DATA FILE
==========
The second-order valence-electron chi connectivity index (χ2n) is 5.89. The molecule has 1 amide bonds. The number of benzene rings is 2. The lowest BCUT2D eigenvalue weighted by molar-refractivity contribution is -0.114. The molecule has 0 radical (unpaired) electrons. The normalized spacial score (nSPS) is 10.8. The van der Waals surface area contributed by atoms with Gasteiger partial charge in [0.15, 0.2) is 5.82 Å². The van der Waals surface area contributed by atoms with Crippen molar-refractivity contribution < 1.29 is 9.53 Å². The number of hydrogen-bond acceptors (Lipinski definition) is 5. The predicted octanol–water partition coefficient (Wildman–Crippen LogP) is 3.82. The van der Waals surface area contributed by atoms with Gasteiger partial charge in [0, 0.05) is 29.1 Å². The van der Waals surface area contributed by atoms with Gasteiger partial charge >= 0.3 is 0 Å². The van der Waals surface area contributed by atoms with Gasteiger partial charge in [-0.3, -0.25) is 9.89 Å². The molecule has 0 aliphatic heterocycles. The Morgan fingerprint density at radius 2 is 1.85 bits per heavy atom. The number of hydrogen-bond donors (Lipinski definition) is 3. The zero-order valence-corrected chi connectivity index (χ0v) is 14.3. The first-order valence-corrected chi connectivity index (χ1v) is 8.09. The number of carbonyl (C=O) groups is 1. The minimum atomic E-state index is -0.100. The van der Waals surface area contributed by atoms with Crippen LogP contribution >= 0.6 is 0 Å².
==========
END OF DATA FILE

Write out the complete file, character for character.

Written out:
The second-order valence-electron chi connectivity index (χ2n) is 5.89. The molecule has 1 amide bonds. The number of benzene rings is 2. The lowest BCUT2D eigenvalue weighted by molar-refractivity contribution is -0.114. The molecule has 0 radical (unpaired) electrons. The normalized spacial score (nSPS) is 10.8. The van der Waals surface area contributed by atoms with Gasteiger partial charge in [0.15, 0.2) is 5.82 Å². The van der Waals surface area contributed by atoms with Crippen molar-refractivity contribution < 1.29 is 9.53 Å². The number of hydrogen-bond acceptors (Lipinski definition) is 5. The predicted octanol–water partition coefficient (Wildman–Crippen LogP) is 3.82. The van der Waals surface area contributed by atoms with Gasteiger partial charge in [0, 0.05) is 29.1 Å². The van der Waals surface area contributed by atoms with Gasteiger partial charge >= 0.3 is 0 Å². The van der Waals surface area contributed by atoms with Gasteiger partial charge in [-0.3, -0.25) is 9.89 Å². The molecule has 0 aliphatic heterocycles. The Morgan fingerprint density at radius 2 is 1.85 bits per heavy atom. The number of hydrogen-bond donors (Lipinski definition) is 3. The zero-order valence-corrected chi connectivity index (χ0v) is 14.3. The first-order valence-corrected chi connectivity index (χ1v) is 8.09. The number of carbonyl (C=O) groups is 1. The minimum atomic E-state index is -0.100. The van der Waals surface area contributed by atoms with Crippen LogP contribution >= 0.6 is 0 Å².